Heads up: Addictive Cauliflower Pasta

Cauliflower’s been spectacular this past month here in southeast Pennsylvania. The co-op included big heads in our last couple-three shareboxes of the spring/summer season (which ended with October) – and it was the centerpiece of last week’s inaugural fall-season box.

florets
This gorgeously orange “cheddar” variety roasts up nutty and sweet.

Twice now, I’ve made crispy cauliflower, roasting half a head at high heat with a sprinkle of olive oil, salt, and Garam Masala (and twice now, I’ve made a quick Vitamix soup from the leftovers). But three times already, I’ve noodled around with roasted cauliflower tossed with pasta.

Done noodling, I’m ready to declare this dish a fall staple.

Pasta with roasted cauliflower
Winner, winner, meatless dinner.

Simple? 45 minutes, start-to-finish, and nearly all of that is roasting time. Hearty? Yep – and without meat. Warming? It was perfect Monday night, when our region was expected to see its first snowflakes of the season. Binge-worthy? You decide.

Pasta fixings
Humble, warming, filling, addicting.
Pasta with roasted cauliflower, onions, and peppers

Yields 4-5 side servings or 3 large, meal-size portions.

  • 1 medium head of cauliflower, rinsed and cut into florets
  • 1/2 medium-large red onion, roughly chopped
  • 1 hot red pepper, seeded and chopped (I used one of the last Cajun Belles gleaned from my garden, but you could easily go hotter with a cayenne or similar)
  • 2 cloves garlic, roughly chopped
  • 1 tbsp olive oil
  • 1 egg
  • 1/3 cup grated Pecorino Romano (or Parm), plus more for sprinkling
  • 1/2 lb dried or fresh pasta (I used Perciatelli, but I actually liked it even better with a shorter-form noodle – say, Cavatelli)
  • salt and pepper, to taste

Preheat oven to 400º.

1. Put the cauliflower, onion, pepper, and garlic in a roasting pan. Drizzle with olive oil, sprinkle lightly with salt, and toss to coat. Roast for 30-40 minutes, until the tops of the florets are slightly browned and the onions are good and soft.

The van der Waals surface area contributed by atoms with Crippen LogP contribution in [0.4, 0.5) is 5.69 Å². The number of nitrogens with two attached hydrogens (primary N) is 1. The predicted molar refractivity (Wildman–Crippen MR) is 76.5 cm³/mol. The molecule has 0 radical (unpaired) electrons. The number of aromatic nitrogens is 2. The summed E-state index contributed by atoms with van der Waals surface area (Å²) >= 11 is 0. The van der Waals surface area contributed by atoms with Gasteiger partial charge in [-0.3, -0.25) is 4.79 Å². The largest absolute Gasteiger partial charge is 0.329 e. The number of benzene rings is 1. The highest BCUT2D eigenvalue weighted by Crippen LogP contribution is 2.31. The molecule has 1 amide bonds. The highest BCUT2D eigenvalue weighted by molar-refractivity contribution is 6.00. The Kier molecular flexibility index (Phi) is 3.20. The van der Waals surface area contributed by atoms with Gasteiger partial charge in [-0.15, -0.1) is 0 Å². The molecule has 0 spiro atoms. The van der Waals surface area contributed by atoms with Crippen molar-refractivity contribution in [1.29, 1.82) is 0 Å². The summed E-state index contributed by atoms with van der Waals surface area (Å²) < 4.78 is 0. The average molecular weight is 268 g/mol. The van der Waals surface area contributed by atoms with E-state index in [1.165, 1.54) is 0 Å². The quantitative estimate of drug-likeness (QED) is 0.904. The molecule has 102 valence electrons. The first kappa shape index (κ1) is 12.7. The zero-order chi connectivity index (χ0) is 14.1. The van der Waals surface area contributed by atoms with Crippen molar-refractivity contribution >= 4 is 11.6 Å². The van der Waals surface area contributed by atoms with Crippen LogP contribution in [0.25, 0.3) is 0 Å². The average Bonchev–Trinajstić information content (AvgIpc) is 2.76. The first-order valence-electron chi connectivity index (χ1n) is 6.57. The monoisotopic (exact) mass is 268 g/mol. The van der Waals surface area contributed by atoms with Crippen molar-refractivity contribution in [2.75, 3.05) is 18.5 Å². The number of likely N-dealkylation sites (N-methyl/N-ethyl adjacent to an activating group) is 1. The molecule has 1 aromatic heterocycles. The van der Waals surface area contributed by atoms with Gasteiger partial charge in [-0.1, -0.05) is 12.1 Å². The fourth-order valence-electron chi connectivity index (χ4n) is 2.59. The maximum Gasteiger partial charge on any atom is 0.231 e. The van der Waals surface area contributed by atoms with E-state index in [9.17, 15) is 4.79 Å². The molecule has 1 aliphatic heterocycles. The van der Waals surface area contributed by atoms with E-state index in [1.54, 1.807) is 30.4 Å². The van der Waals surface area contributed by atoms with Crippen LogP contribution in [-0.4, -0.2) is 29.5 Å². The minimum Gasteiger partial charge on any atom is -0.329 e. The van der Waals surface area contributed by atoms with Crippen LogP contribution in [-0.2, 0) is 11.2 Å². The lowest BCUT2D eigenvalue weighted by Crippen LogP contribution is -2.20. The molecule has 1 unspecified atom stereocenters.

toasty
Here they are after a half hour. I actually stuck the pan back in for another 10 minutes.

2. While the pan’s in the oven, bring a big pot of salted water to a roiling boil. Cook the pasta to al dente.

3. While the pasta’s cooking, whisk the egg together in a small bowl with the third-cup of cheese.

4. Working quickly, drain the pasta, and while it’s still quite hot, put it into a large bowl (pro tip: avoid stainless-steel bowls here unless you have heat-resistant fingertips). Toss with the egg-cheese mixture until the noodles are well coated and the cheese begins to melt. Now add the roasted vegetables. Toss again, and serve immediately with a final dusting of the grated cheese.

What to drink?

Soave
I love Soave with fall flavors.

I know, I know. I’m in a bit of a Venetian rut. So what? Whites from the Veneto are so terrific with the nutty and sweet fall flavors of roasted or grilled vegetables – as well as with roasted or grilled fish. The 2012 Soave Classico from Cantina del Castello is surprisingly rich, beautifully concentrated, and downright clean. If you can’t find Castello locally, ask your wine merchant for a small-producer Soave from a recent vintage. There’s a lot of industrial-made plonk that comes out of the region, and it’s worth your while to find an artisan who’s making the honest, elegant wine deserving of the name.

2 Comments Add yours

  1. dianemenke says:

    Check out clerk at Whole Foods told me he roasts till browned cauliflower florets after he dusts them with chopped almonds, oil, garlic, and Old Bay. Makes them sort of ‘ala Buffalo Wing” flavor. Nice with beer and the game and something diff for the vegetarians visiting.

    I bet a ranch dressing on the side would not be ignored.

    Diane

    1. Susan says:

      That sounds fantastic, Diane. Maybe I’ll fire that up while I watch Ball State vs NIU tonight . . .

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